Vivian Medithi: Student Leader

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Vivian Medithi is a junior majoring in plant biology with a double minor in chemistry and gender, women, and sexuality studies. They are also co-president of the University of Iowa Feminist Union. Vivan took a break to sit down and tell us about this growing student organization.

Tell me about the UI Feminist Union.

Well to start off, the Feminist Union is a student org that meets once a week in the Women's Resource and Action Center (WRAC, in the Bowman House; this semester we meet Wednesdays at 7 PM).

As a student org, we are committed to feminist issues, which means fighting for the social, political, and economic equality of all genders. Because we recognize that women are not a monolith, we recognize that the experiences of all women are diverse and varied; white women have different experiences than black women, trans women have different experiences than cis women, heterosexual women have different experiences than queer women, and so on. Intersectionality is critical to our feminism; while we welcome feminists (and even non-feminists) of all political persuasions, and even disagree on politics amongst ourselves as co-presidents, we know that ultimately, all people, from Iowa City to Gaza, deserve to be treated as human beings with dignity and respect; this means, ultimately, we do make political statements, such as denouncing racism on campus, or a hardline anti-Trump stance for the election.

Why is Feminist Union important to you?

The easy answer is that I really believe in equality and want the world to be better, but plenty of non/anti/post-feminists would say the same things about themselves.

I'm a South Indian child of immigrants, who identifies as non-binary and bisexual; I see how race, gender, sexuality, and class interplay in modern society, and it troubles me that some people are disadvantaged and others are privileged simply by birthright. Feminism is important to me because I want people to respect my pronouns (they/them/theirs) without questioning them. Feminism is important to me because no one should have to feel uncomfortable because their coworkers make sexist or racist jokes. Ultimately, feminism is important to me because living my life fully, free from discrimination, is important to me and I want that for everyone, not just myself.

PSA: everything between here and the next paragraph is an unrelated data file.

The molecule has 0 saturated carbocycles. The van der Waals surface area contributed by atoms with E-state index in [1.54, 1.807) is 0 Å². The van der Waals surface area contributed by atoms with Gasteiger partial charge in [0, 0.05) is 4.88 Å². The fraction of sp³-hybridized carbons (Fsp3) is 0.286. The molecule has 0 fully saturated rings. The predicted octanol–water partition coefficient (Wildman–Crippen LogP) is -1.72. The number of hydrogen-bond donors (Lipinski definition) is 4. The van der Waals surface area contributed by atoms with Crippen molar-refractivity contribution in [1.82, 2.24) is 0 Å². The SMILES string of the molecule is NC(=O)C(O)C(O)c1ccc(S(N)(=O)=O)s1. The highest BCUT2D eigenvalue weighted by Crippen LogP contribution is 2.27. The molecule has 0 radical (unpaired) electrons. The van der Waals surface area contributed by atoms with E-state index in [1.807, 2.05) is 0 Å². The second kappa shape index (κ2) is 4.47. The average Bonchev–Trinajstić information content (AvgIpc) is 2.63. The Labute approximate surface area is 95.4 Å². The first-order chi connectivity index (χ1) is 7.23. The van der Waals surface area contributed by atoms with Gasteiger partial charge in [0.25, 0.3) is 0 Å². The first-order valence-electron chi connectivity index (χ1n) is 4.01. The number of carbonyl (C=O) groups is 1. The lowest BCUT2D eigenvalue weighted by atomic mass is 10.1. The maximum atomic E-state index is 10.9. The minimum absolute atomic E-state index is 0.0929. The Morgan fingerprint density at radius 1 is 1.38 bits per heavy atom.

How are you making a difference on campus?

As an organization, Feminist Union works in tandem with various student orgs on campus such as Spectrum UI, Black Hawkeyes, Muslim Student Association, and so on to promote events and political action. Like many student orgs involved in social justice, a large part of our work is knowledge based; learning more, sharing knowledge, listening to people's lived experiences.

We also recognize the importance of direct action, from sit-ins and protests to lobbying legislators and registering voters. Ultimately, how we work on campus is a direct product of who is involved with Feminist Union and how the general body wants to move on particular issues.

How many people are involved in Feminist Union?

Feminist Union has 3 co-presidents: Sophie Katz, Vivian Medithi, and Caitlyn Strack. The general body membership is variable, with people showing up as it fits their schedule. We generally have at least 8 people at any given meeting, and for larger events like our biannual Feminist Voices Showcase, over 120 people have shown up.

What is something that most people don’t know about Feminist Union?

Most people think we only care about women's issues, or that we're anti-men, or that we represent a narrow, second-wave brand of feminism that doesn't account for race, sexuality, colonialism, the gender binary, islamophobia, ecofeminism, indigenous people's rights, and more. None of these things are true, of course, but the common misconceptions that persist around feminism are a daily obstacle.

What challenges have you faced in being a part of this organization?

The biggest issue we face as an org is the biggest issue facing feminism as a whole: people with privilege (this includes us) really don't want to relinquish said privilege, whether that privilege exists on an axis of gender, race, religion, economics, sexuality, or something else. The other major challenge is of course that everyone has a take on feminism, and a lot of people have misconceptions about feminism (even self-professed feminists) because of what mainstream media outlets/history books have taught us about feminism (as always, think about source bias and intent when you're reading things, even this; critical thought trumps all else).

Tell me about your proudest moment.

If I personally had to pick a single moment, Feminist Voices Fall 2015 was a truly great moment; so much beautiful art and pure energy. Overarchingly, being able to cultivate a safe space where people are comfortable being themselves and being vulnerable and learning more is something we all take pride in. The world is a harsh place, especially for those oppressed under white supremacist cisheteropatriarchy, and to be a place that feels even marginally less awful is something to be proud of.

What have your learned from this experience?

Personally, I've learned a lot. From intersectionality 101 to research on pregnancy surrogacy to the prison-industrial complex, I can say definitively I'm significantly more informed on political issues that have real world impact on others than I was two years ago. And the connections I've made through Feminist Union, both professonal or personal, have had a huge positive impact on me; I'm glad I've had this opportunity.

Learn more about the UI Feminist Union on their Facebook, Twitter, or Tumblr accounts.